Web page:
Veronica Brown '17 Contributing Writer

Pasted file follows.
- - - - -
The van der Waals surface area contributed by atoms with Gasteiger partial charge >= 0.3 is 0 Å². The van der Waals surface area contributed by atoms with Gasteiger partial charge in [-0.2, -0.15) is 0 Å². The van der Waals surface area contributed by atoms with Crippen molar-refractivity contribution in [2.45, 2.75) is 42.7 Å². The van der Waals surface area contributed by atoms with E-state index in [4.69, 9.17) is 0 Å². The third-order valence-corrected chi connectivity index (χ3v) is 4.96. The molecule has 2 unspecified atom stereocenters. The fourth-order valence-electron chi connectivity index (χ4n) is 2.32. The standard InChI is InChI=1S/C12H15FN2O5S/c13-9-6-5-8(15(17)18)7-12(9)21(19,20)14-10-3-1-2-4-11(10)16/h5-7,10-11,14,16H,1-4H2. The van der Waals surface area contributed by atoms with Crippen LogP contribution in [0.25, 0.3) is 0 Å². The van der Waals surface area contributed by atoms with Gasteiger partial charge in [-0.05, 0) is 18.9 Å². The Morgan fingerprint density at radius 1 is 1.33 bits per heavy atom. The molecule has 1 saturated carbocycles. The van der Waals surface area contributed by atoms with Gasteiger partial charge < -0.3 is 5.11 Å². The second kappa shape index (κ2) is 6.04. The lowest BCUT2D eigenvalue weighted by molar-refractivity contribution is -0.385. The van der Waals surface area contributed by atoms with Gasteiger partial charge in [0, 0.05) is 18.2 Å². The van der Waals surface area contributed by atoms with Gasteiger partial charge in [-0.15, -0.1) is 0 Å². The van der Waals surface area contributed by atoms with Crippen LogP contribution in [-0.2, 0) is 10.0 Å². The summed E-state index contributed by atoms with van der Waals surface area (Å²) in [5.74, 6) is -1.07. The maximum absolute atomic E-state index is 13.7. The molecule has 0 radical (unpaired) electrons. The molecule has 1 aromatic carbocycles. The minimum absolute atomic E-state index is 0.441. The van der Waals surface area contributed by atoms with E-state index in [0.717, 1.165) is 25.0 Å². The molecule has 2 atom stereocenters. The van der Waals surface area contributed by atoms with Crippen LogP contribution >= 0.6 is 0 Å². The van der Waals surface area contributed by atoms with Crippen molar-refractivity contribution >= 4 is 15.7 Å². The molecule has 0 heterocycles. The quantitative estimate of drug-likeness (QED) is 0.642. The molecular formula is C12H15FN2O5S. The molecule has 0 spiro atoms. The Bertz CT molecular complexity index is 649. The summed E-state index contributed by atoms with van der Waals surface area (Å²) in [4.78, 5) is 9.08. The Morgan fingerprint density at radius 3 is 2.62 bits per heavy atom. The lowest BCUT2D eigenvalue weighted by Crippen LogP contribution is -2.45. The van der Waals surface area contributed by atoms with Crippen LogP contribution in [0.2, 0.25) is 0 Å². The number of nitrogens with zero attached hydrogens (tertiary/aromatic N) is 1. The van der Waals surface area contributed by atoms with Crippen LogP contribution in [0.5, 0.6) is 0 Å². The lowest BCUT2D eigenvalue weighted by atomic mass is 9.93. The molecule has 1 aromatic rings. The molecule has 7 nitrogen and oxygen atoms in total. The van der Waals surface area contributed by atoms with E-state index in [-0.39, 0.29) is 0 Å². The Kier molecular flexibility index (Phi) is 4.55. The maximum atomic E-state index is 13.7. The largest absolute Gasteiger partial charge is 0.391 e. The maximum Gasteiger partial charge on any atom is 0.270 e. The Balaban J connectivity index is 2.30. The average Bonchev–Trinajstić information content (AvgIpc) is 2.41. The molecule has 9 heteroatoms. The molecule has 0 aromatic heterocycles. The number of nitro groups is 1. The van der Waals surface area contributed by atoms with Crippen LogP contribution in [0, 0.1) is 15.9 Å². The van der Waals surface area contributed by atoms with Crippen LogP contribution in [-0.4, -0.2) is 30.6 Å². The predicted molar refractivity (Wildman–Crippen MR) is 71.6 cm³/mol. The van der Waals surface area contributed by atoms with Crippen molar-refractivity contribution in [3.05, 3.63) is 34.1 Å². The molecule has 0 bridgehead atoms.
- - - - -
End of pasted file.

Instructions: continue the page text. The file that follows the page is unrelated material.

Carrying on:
Following President McCartney’s tweet announcing Christine Lagarde as Smith’s 2014 commencement speaker on February 13th, conversations about “Forbes” magazine’s seventh most powerful woman and the International Monetary Fund (IMF), which she directs, have been inescapable around campus. As many students debate the implications of the IMF and its first female Managing Director, others are left wondering: why are Christine Lagarde and the IMF important? The IMF was founded at the Breton Woods Conference after World War II to create global economic stability after the war. According to the IMF’s website (imf.org) the organization’s current main functions are to promote “international monetary cooperation and exchange rate stability… balanced growth of international trade, and [to provide] resources to help members in balance of payments difficulties or to assist with poverty reduction.” In other words, the IMF collects data about the global economy and uses it to provide policy suggestions to member counties in need of economic counsel. The organization also loans countries money under the condition that the country follows the IMF’s economic policy advice. No one doubts that Lagarde is one of the most powerful women in the global economy after her 2011 appointment as Managing Director of the IMF, but the controversy comes with the question of whether she’s using her power to advance the interests of women and those in the developing world. In September of 2013, the IMF released a discussion note titled “Women, Work, and the Economy: Macroeconomic Gains from Gender Equality.” Although the note shows the IMF is beginning to pay some attention to the role of gender in economic growth, critics argue that the IMF ignores social equity in favor of economic development. Their criticism lies in the IMF’s Structural Adjustment Policies, which countries must accept to receive loans. Often these policies include austerity measures that require cuts in government services including education, healthcare, and other social services. Smith Economics professor Mahnaz Mahdavi offers the explanation that these cuts illustrate the necessary tradeoff between a difficult period short-term adjustment in exchange for long-run benefit. Professor Mahdavi cites the IMF’s recent publication on gender and Lagarde’s numerous speeches and writings about women’s vital role in the global economy (Christine Lagarde, “Dare the Difference”, June 2013, IMF’s Finance & Development magazine; Christine Lagarde, “Women and the World Economy”, 9/24/13, project-syndicate.org) as evidence that Lagarde has “brought gender equality to the forefront of the discussion about economic growth.” Smith Sociology professor Payal Banerjee teaches the class “Gender and Globalization” which examines how international financial institutions contribute to a variety of global issues. She points out the note on gender will not hold real meaning if the actual policies recommended by the IMF continue to harm the women of the world. In response to the argument that people should support Lagarde as commencement speaker because she is a powerful woman, regardless of the policies of the organization she runs, Professor Banerjee argues it is difficult “to separate the individual from the institution” because the IMF hired Lagarde to represent its mission. If a student is interested in learning more about the effects of the IMF Professor Banerjee suggests The Bretton Woods Project’s website, which describes itself as providing “critical voices on the World Bank and IMF” and examines the IMF’s policy recommendation by both world region and topics, including gender.